If the workload is tuned to a single core which does not trip thermal throttling the build took seven minutes. which is almost identical to the existing single core virtual machine instance running on the hikey.

In conclusion the Pine64 is an interesting bit of hardware with fatally flawed software offering. Without Simon and Lenny providing their builds to the community the device would be practically useless rather than just performing poorly. There appears to have been no progress whatsoever on the software offering from Pine64 in the six months since I received the device and no prospect of mainline Allwinner support for the SoC either.

Effectively I have spent around 50usd (40 for the board and 10 for the enclosure) on a failed experiment. Perhaps in the future the software will improve sufficiently for it to become useful but I do not hold out much hope that this will come from Pine64 themselves.

5 comments:

  1. "While I understand these scripts have been provided for the novice users to reduce support burden, doing even more of the vendors job, I would much rather have had proper packages for these scripts, kernel and bootloader which apt could manage. This would have reduced image creation to a simple debootstrap giving much greater confidence in the images provenance."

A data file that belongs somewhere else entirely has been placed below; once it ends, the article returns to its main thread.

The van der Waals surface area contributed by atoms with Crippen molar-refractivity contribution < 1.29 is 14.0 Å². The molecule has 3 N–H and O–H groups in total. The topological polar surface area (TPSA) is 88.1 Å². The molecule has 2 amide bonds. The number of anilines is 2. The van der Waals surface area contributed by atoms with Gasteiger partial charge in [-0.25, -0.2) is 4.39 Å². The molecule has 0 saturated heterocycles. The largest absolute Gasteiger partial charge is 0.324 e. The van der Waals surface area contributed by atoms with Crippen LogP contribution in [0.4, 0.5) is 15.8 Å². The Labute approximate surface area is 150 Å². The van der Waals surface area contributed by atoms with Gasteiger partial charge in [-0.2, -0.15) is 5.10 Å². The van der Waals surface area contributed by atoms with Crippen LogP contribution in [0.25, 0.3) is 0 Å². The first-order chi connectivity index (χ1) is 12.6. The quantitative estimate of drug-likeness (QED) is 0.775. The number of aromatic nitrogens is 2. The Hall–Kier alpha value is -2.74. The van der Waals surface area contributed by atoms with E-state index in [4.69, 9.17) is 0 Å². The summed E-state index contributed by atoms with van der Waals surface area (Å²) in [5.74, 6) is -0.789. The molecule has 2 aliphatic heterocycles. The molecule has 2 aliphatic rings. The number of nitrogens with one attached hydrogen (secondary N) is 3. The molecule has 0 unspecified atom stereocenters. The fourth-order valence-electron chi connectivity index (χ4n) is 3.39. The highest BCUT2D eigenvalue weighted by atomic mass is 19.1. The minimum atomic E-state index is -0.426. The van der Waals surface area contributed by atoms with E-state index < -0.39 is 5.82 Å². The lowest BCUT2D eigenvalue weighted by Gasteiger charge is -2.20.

This looks like an excellent opportunity for you to contribute something. Don't be just a freeloader ;-)

    "There appears to have been no progress whatsoever on the software offering from Pine64 in the six months since I received the device and no prospect of mainline Allwinner support for the SoC either."

    Have a look at the SoC support matrix in the mainline kernel: https://linux-sunxi.org/Linux_mainlining_effort#Status_Matrix

    The work is being done while we speak. A64 is also reusing many IP blocks from the earlier Allwinner SoC, so it is not as much work as you think. And for your particular virtualization and headless build server use case it is not very far from being perfectly usable with the mainline kernel. Graphics and multimedia surely need more efforts and time.

    ReplyDelete
  2. Using Armbian you would get all this stuff nicely packaged already ;) But longsleep thought in a broader direction since he anticipatited already that all his stuff would be used by distros with varying package managers.

    Armbian also provides OS images with mainline kernel but not quite useable today (Ethernet works, USB not for example). Some tipps: https://github.com/igorpecovnik/lib.docs/blob/master/docs/board_details/pine64.md

    ReplyDelete
  3. Ah, almost forgot. Network performance with Debian images from pine64.pro can be easily improved by switching to interactive cpufreq governor. And throttling shouldn't really be an issue since we improved settings a lot back in March.

    ReplyDelete
  4. what do you think of this new initiative?

    http://www.cnx-software.com/2016/11/24/pinebook-arm-linux-laptop-powered-by-allwinner-a64-processor-to-sell-for-89-and-up/

    ReplyDelete